Publications by authors named "S D LaLumondiere"

4 Publications

  • Page 1 of 1

Using Bessel beams and two-photon absorption to predict radiation effects in microelectronics.

Opt Express 2019 Dec;27(26):37652-37666

Pulsed-laser testing is an attractive tool for studying space-based radiation effects in microelectronics because it provides a high degree of spatial resolution and is more cost-effective than conventional accelerator-based testing. However, quantitatively predicting the effects of radiation is challenging for this optical method. A new approach to pulsed-laser testing is presented, which addresses these challenges by using a Bessel beam and carrier generation via two-photon absorption. By producing a carrier distribution in the device under test that is similar to that of a heavy ion, this optical approach aims to quantitatively predict the response of the device under heavy ion tests that represent space radiation. Furthermore, the carrier distribution can be accurately described using a single analytic expression thereby enabling the laser to be tuned to emulate a specific heavy ion. Herein, we describe the modifications made to an existing pulsed-laser setup to generate this carrier distribution, characterize this distribution using a novel method that provides sub-micron spatial resolution, and provide the equations that describe the distribution. Finally, we use this method to study a silicon photodiode and find that the transient response of the device shows strong agreement with the response generated using heavy ions.
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http://dx.doi.org/10.1364/OE.27.037652DOI Listing
December 2019

Optical communications downlink from a low-earth orbiting 1.5U CubeSat.

Opt Express 2019 Aug;27(17):24382-24392

In this article, we present the first demonstration of an optical communications downlink from a low-earth orbiting free-flying CubeSat. Two 1.5U vehicles, AC7-B&C, built under NASA's Optical Communications and Sensors Demonstration (OCSD) program were launched in November 2017 and subsequently placed into a 450-km, 51.6° inc. circular orbit. Pseudorandom data streams using on-off key (OOK) modulation were transmitted from AC-7B to a 40 cm aperture telescope located at sea level in El Segundo, CA. At 200 Mbps, without forward error correction (FEC), we achieved a 115-second link that was ~78% error free, with the remaining portion exhibiting an error rate below 1E-5. At the time of the engagement, the 1064-nm laser transmitter was operating at 2 W (half capacity) with a full width half maximum (FWHM) beam divergence of ~1 mrad, which was approximately double the anticipated pointing accuracy of the vehicle.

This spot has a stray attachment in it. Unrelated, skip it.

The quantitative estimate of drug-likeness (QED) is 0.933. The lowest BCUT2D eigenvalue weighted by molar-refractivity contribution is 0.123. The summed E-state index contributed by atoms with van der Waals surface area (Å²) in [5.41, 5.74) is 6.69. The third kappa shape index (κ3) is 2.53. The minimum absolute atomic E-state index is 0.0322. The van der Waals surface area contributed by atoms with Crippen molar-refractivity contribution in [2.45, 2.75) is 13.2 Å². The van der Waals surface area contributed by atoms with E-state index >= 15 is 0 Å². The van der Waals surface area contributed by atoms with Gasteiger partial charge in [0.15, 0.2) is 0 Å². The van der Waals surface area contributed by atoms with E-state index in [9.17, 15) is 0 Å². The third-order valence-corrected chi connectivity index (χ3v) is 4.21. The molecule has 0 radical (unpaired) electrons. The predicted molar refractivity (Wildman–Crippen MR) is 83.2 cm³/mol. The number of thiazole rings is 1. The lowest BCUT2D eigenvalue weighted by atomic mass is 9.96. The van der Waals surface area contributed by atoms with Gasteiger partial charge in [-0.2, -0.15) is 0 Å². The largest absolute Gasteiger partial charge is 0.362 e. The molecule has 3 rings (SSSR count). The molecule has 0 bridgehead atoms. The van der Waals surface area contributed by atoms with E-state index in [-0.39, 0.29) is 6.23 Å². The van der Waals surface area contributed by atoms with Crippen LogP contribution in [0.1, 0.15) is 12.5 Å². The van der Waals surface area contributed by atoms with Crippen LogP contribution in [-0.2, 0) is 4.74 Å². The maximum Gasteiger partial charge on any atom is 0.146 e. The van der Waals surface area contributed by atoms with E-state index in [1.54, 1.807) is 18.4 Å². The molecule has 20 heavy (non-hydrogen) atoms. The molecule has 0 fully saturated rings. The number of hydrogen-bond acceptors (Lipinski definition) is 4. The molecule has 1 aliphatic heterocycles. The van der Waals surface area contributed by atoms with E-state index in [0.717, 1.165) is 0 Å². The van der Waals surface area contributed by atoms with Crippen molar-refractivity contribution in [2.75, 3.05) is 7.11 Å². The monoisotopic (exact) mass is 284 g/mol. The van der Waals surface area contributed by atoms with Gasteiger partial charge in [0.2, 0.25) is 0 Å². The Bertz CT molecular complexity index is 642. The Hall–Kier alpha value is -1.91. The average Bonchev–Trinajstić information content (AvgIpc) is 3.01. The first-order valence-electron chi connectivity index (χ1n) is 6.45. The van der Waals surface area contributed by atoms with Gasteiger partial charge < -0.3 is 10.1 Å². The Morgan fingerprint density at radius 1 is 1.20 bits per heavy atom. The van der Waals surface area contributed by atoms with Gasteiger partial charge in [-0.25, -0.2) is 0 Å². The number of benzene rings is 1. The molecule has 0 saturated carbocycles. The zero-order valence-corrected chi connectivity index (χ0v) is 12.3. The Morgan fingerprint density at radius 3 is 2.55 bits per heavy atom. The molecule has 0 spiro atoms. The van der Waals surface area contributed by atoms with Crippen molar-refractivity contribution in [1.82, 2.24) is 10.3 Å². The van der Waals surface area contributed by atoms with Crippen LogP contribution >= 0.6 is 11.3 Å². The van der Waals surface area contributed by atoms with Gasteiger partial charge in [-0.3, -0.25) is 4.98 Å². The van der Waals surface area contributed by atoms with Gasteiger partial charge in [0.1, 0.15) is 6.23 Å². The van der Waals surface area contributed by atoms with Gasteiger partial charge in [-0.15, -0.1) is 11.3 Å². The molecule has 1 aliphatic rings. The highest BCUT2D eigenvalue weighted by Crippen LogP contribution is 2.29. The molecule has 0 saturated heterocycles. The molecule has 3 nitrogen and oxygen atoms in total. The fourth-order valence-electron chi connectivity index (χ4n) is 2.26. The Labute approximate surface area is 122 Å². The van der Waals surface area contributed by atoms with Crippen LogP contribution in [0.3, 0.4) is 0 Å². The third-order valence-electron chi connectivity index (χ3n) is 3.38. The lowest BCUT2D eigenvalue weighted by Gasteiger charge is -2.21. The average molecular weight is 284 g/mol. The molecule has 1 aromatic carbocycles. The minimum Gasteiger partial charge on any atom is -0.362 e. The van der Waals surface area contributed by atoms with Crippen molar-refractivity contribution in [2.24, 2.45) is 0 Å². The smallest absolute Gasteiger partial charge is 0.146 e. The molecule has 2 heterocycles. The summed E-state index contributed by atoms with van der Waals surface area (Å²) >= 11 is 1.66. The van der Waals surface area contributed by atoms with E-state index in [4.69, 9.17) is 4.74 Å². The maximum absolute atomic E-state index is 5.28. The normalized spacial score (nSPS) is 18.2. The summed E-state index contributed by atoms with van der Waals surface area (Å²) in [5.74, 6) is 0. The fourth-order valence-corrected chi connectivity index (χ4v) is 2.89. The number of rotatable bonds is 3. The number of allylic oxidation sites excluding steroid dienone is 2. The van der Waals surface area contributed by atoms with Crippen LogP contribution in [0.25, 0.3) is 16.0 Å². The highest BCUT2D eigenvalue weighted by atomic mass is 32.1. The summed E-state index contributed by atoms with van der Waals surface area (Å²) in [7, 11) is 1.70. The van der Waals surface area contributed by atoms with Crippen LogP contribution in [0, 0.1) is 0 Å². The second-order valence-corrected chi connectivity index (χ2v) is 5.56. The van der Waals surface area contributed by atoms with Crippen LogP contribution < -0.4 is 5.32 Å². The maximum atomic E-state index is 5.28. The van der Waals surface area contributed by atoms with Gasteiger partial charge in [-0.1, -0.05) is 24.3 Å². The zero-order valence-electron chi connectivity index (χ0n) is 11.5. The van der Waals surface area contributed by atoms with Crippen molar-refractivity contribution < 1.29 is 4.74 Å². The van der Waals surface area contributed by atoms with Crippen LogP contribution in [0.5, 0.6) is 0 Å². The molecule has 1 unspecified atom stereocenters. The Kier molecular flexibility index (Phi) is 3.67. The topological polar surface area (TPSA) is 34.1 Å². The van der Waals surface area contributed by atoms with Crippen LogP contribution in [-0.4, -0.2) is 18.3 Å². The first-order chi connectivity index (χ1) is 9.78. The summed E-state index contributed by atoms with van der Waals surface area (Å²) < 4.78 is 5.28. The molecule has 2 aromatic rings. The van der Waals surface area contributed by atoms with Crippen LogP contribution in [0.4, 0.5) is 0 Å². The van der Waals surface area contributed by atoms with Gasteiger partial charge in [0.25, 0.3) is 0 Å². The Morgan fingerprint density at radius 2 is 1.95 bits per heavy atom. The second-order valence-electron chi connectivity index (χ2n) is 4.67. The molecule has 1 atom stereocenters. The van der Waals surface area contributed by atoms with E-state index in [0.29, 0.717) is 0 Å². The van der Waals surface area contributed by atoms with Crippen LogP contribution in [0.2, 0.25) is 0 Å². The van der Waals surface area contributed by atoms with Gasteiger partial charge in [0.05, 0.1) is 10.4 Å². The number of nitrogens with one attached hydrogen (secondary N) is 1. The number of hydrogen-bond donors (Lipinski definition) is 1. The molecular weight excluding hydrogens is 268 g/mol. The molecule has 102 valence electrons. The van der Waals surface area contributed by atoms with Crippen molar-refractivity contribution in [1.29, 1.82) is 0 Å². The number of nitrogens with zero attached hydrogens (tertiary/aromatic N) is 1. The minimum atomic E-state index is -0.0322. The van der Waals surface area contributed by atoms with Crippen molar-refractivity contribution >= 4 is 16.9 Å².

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http://dx.doi.org/10.1364/OE.27.024382DOI Listing
August 2019

Electrical and optical characterization of surface passivation in GaAs nanowires.

Nano Lett 2012 Sep 20;12(9):4484-9. Epub 2012 Aug 20.

Department of Physics, University of Southern California, Los Angeles, California 90089, United States.

We report a systematic study of carrier dynamics in Al(x)Ga(1-x)As-passivated GaAs nanowires. With passivation, the minority carrier diffusion length (L(diff)) increases from 30 to 180 nm, as measured by electron beam induced current (EBIC) mapping, and the photoluminescence (PL) lifetime increases from sub-60 ps to 1.3 ns. A 48-fold enhancement in the continuous-wave PL intensity is observed on the same individual nanowire with and without the Al(x)Ga(1-x)As passivation layer, indicating a significant reduction in surface recombination. These results indicate that, in passivated nanowires, the minority carrier lifetime is not limited by twin stacking faults. From the PL lifetime and minority carrier diffusion length, we estimate the surface recombination velocity (SRV) to range from 1.7 × 10(3) to 1.1 × 10(4) cm·s(-1), and the minority carrier mobility μ is estimated to lie in the range from 10.3 to 67.5 cm(2) V(-1) s(-1) for the passivated nanowires.
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http://dx.doi.org/10.1021/nl301391hDOI Listing
September 2012

A "space experiment" examining the response of a geosynchronous quartz crystal oscillator to various levels of solar activity.

IEEE Trans Ultrason Ferroelectr Freq Control 2003 Mar;50(3):210-3

Electronics and Photonics Laboratory, The Aerospace Corporation, Los Angeles, CA 90009, USA.

Viewing the frequency history of the high-quality quartz crystal oscillator onboard Milstar FLT-1 as a "space experiment," we have examined the response of the crystal to various solar flares that have occurred over the past 4 years. Our results show that, even for the largest solar flares that can be expected, timekeeping onboard a geosynchronous communications satellite need not be unduly perturbed by the enhanced space-radiation environment of a solar flare, so long as the ground station can take mitigating action within a few hours of the flare's onset.
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http://dx.doi.org/10.1109/tuffc.2003.1193613DOI Listing
March 2003
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